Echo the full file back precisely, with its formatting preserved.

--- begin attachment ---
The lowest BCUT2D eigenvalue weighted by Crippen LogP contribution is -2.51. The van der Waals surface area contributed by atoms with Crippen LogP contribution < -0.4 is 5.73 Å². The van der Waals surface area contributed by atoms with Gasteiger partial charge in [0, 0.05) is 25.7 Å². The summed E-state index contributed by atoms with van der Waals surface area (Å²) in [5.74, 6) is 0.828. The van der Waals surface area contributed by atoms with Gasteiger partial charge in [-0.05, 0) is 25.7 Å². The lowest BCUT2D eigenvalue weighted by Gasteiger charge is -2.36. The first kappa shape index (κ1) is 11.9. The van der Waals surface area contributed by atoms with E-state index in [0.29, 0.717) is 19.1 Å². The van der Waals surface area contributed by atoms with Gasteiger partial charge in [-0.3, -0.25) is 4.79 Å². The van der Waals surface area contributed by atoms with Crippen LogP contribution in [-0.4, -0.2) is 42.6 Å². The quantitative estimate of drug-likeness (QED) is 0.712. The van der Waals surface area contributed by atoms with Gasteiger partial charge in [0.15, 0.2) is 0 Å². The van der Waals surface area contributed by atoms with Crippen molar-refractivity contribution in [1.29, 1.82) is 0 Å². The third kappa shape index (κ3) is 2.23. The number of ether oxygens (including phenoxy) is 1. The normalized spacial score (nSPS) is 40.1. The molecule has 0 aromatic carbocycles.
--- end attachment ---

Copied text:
The lowest BCUT2D eigenvalue weighted by Crippen LogP contribution is -2.51. The van der Waals surface area contributed by atoms with Crippen LogP contribution < -0.4 is 5.73 Å². The van der Waals surface area contributed by atoms with Gasteiger partial charge in [0, 0.05) is 25.7 Å². The summed E-state index contributed by atoms with van der Waals surface area (Å²) in [5.74, 6) is 0.828. The van der Waals surface area contributed by atoms with Gasteiger partial charge in [-0.05, 0) is 25.7 Å². The lowest BCUT2D eigenvalue weighted by Gasteiger charge is -2.36. The first kappa shape index (κ1) is 11.9. The van der Waals surface area contributed by atoms with E-state index in [0.29, 0.717) is 19.1 Å². The van der Waals surface area contributed by atoms with Gasteiger partial charge in [-0.3, -0.25) is 4.79 Å². The van der Waals surface area contributed by atoms with Crippen LogP contribution in [-0.4, -0.2) is 42.6 Å². The quantitative estimate of drug-likeness (QED) is 0.712. The van der Waals surface area contributed by atoms with Gasteiger partial charge in [0.15, 0.2) is 0 Å². The van der Waals surface area contributed by atoms with Crippen molar-refractivity contribution in [1.29, 1.82) is 0 Å². The third kappa shape index (κ3) is 2.23. The number of ether oxygens (including phenoxy) is 1. The normalized spacial score (nSPS) is 40.1. The molecule has 0 aromatic carbocycles.